Baroness Gail Rebuck DBE: How I broke through publishing’s ‘glass ceiling’
OPINION: 'Other forms of diversity still remain a key issue and all publishers have established urgent measures to address this'
19 November, 2021 — By Baroness Gail Rebuck
Baroness Gail Rebuck
BOTH my parents left school at 13 and always embraced a strong work ethic.
My mother, from a working class family and the eldest of five, had to start earning her keep at a young age and trained as a hairdresser.
My father, the youngest of four, was destined to help in the family business, established by his father, a refugee who arrived in the UK alone at 15, illiterate and penniless but a skilled tailor.
My first Saturday job was at 15 and I might have added a year to my birthdate!
I was the first in my family to go to university and my parents thought that spending another three years surrounded by books was a waste of time, having tolerated my obsession when young with Saturday visits to the local library and storing up enough books in my bedroom to last me through the week.
University was my eye opener to the world of possibilities that I had only dreamt of in my bedroom reading.
I wanted to work with words but in those days the only way into publishing was as a secretary. The snag was that I could not type or do shorthand.
A six-week course gave me the rudimentaries and I somehow got my first publishing job as a production assistant in a children’s book packager in Islington.
Once in, I lobbied for other opportunities – and they came – twice in start-ups, where I literally had to create a book commissioning job around me.
These were not traditional publishers but innovative companies where the future could be imagined.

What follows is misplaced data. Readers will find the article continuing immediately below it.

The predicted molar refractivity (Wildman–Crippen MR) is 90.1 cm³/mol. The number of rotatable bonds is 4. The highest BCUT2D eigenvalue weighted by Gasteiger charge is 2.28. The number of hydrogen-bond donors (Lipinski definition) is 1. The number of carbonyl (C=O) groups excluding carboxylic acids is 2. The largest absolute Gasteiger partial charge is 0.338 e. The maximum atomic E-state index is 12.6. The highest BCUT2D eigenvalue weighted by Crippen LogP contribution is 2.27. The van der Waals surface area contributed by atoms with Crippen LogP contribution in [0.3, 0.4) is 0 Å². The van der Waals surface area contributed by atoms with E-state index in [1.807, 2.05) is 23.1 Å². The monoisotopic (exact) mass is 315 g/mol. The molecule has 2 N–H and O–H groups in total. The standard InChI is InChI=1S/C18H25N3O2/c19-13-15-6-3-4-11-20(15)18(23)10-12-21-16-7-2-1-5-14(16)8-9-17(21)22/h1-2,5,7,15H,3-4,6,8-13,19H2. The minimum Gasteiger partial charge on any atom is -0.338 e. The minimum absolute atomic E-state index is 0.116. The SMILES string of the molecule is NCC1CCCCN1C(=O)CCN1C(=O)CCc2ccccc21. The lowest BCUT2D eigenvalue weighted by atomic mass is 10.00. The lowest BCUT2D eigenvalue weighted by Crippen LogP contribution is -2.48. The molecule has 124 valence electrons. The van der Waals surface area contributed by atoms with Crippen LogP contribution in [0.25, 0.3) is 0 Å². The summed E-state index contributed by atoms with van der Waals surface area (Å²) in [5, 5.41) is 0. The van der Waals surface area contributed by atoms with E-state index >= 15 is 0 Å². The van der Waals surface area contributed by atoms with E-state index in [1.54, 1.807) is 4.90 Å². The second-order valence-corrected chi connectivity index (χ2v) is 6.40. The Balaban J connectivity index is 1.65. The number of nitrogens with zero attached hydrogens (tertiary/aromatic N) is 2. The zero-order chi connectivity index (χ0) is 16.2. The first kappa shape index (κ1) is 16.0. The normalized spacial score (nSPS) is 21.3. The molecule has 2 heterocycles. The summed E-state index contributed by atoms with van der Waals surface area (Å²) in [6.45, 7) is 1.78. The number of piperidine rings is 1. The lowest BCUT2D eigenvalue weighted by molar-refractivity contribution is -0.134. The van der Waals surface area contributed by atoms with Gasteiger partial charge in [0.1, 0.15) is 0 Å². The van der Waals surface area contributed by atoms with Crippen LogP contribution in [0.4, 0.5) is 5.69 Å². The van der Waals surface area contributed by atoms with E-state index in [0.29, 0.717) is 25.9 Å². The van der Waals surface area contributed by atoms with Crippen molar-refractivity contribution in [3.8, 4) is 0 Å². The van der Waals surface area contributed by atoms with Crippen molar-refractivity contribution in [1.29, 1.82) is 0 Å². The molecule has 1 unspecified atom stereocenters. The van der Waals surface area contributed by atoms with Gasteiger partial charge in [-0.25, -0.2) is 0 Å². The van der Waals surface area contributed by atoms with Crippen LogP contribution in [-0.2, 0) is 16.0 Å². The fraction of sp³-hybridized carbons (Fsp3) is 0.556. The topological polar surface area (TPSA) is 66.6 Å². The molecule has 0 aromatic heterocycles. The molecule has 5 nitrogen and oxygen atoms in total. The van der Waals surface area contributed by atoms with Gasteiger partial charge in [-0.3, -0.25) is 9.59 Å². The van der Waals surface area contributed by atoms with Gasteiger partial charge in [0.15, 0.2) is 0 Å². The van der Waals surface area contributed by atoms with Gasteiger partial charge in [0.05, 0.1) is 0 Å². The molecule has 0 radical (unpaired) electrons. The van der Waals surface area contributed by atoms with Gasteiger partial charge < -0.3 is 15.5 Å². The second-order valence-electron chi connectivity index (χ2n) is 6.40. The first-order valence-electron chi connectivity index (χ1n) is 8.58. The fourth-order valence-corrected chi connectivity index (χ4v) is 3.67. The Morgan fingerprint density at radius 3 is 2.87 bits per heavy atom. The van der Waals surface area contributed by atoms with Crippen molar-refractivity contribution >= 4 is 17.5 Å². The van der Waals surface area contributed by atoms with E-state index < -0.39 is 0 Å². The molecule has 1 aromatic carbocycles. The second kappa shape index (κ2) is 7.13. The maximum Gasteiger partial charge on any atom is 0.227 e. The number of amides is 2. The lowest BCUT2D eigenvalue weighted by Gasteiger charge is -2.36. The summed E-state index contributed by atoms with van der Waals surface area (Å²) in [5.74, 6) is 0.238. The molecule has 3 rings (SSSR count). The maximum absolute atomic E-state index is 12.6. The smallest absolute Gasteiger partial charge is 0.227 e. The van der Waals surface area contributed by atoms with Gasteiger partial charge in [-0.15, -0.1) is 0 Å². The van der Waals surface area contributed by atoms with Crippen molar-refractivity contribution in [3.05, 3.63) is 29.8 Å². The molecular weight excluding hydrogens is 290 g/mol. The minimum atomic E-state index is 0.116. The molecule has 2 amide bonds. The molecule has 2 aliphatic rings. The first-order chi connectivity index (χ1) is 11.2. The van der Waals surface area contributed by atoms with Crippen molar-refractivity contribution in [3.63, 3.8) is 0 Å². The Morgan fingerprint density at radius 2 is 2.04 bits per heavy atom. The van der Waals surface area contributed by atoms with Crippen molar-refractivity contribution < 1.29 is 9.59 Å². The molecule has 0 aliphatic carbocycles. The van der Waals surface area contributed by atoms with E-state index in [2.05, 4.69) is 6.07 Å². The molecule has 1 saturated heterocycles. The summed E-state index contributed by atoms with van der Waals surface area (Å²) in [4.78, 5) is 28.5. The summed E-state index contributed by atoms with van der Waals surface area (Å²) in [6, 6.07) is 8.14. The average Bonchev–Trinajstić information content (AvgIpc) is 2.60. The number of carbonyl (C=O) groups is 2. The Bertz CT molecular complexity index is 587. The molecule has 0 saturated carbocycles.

It led eventually to co-founding a publishing house with four colleagues called Century.
Through a series of acquisitions, we wound up as Random House (now Penguin Random House) and I was asked to become the CEO of this incredible collection of literary and commercial publishing imprints in 1991.
It was the first time a woman had been asked to run a mini conglomerate in the UK and it was significant that the person who appointed me was an American, as women had already broken through the glass ceiling across the Atlantic.
I remained CEO for 22 years, refreshing my perspective by becoming a non-executive of other media companies and launching charities for the book industry including World Book Day for children and Quick Reads for adult emergent readers.
Today, I mentor many women in the creative industries and I love seeing their careers advance and flourish and the large amount of talent they bring.
Women now make up well over 50 per cent of management in UK publishing, although other forms of diversity still remain a key issue and all publishers have established urgent measures to address this.
The four largest publishing houses in the UK are currently run by men but I’m delighted that a woman and former colleague will be taking the helm at one of them in the New Year to the welcome sound of the glass ceiling shattering once again.
• Baroness Gail Rebuck, DBE is the former CEO of Random House book publishers and lives in Regent’s Park